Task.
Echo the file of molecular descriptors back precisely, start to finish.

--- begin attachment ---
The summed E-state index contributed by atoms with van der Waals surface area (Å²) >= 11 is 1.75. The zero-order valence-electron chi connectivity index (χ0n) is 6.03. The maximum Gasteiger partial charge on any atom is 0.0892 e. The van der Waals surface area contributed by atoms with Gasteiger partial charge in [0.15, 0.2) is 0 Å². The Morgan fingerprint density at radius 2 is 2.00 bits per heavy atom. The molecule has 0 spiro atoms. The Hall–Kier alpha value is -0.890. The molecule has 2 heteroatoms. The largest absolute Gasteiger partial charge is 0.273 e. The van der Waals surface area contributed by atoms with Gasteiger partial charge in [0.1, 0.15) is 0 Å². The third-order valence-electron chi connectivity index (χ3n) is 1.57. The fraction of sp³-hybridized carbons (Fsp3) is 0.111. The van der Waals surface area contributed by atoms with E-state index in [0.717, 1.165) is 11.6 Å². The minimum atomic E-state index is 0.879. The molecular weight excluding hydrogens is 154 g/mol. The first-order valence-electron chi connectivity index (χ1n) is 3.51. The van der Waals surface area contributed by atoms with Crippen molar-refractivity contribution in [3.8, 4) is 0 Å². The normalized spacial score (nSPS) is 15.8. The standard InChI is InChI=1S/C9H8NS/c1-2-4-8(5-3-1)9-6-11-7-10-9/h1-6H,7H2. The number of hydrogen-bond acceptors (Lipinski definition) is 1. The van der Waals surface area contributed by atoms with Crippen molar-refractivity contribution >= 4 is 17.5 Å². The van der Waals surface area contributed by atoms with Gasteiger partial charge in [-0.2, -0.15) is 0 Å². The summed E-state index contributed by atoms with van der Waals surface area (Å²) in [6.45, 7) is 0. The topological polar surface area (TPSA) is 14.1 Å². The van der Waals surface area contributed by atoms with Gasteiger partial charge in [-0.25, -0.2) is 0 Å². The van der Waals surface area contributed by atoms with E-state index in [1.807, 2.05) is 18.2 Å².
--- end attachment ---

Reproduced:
The summed E-state index contributed by atoms with van der Waals surface area (Å²) >= 11 is 1.75. The zero-order valence-electron chi connectivity index (χ0n) is 6.03. The maximum Gasteiger partial charge on any atom is 0.0892 e. The van der Waals surface area contributed by atoms with Gasteiger partial charge in [0.15, 0.2) is 0 Å². The Morgan fingerprint density at radius 2 is 2.00 bits per heavy atom. The molecule has 0 spiro atoms. The Hall–Kier alpha value is -0.890. The molecule has 2 heteroatoms. The largest absolute Gasteiger partial charge is 0.273 e. The van der Waals surface area contributed by atoms with Gasteiger partial charge in [0.1, 0.15) is 0 Å². The third-order valence-electron chi connectivity index (χ3n) is 1.57. The fraction of sp³-hybridized carbons (Fsp3) is 0.111. The van der Waals surface area contributed by atoms with E-state index in [0.717, 1.165) is 11.6 Å². The minimum atomic E-state index is 0.879. The molecular weight excluding hydrogens is 154 g/mol. The first-order valence-electron chi connectivity index (χ1n) is 3.51. The van der Waals surface area contributed by atoms with Crippen molar-refractivity contribution in [3.8, 4) is 0 Å². The normalized spacial score (nSPS) is 15.8. The standard InChI is InChI=1S/C9H8NS/c1-2-4-8(5-3-1)9-6-11-7-10-9/h1-6H,7H2. The number of hydrogen-bond acceptors (Lipinski definition) is 1. The van der Waals surface area contributed by atoms with Crippen molar-refractivity contribution >= 4 is 17.5 Å². The van der Waals surface area contributed by atoms with Gasteiger partial charge in [-0.2, -0.15) is 0 Å². The summed E-state index contributed by atoms with van der Waals surface area (Å²) in [6.45, 7) is 0. The topological polar surface area (TPSA) is 14.1 Å². The van der Waals surface area contributed by atoms with Gasteiger partial charge in [-0.25, -0.2) is 0 Å². The van der Waals surface area contributed by atoms with E-state index in [1.807, 2.05) is 18.2 Å².